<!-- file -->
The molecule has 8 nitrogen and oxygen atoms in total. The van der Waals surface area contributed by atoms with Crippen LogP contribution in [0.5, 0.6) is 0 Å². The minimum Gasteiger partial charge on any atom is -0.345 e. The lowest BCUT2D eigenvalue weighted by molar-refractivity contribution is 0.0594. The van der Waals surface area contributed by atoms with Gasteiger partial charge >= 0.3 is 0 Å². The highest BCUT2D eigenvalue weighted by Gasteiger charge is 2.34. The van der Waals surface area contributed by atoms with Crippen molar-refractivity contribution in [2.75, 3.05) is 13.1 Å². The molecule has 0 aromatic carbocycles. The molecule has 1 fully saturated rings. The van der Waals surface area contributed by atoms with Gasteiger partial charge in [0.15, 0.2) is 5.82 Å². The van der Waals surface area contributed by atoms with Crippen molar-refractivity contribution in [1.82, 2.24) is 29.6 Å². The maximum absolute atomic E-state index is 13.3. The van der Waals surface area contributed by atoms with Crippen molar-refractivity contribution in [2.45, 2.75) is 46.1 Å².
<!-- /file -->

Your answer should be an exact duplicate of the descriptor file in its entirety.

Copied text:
The molecule has 8 nitrogen and oxygen atoms in total. The van der Waals surface area contributed by atoms with Crippen LogP contribution in [0.5, 0.6) is 0 Å². The minimum Gasteiger partial charge on any atom is -0.345 e. The lowest BCUT2D eigenvalue weighted by molar-refractivity contribution is 0.0594. The van der Waals surface area contributed by atoms with Gasteiger partial charge >= 0.3 is 0 Å². The highest BCUT2D eigenvalue weighted by Gasteiger charge is 2.34. The van der Waals surface area contributed by atoms with Crippen molar-refractivity contribution in [2.75, 3.05) is 13.1 Å². The molecule has 0 aromatic carbocycles. The molecule has 1 fully saturated rings. The van der Waals surface area contributed by atoms with Gasteiger partial charge in [0.15, 0.2) is 5.82 Å². The van der Waals surface area contributed by atoms with Crippen molar-refractivity contribution in [1.82, 2.24) is 29.6 Å². The maximum absolute atomic E-state index is 13.3. The van der Waals surface area contributed by atoms with Crippen molar-refractivity contribution in [2.45, 2.75) is 46.1 Å².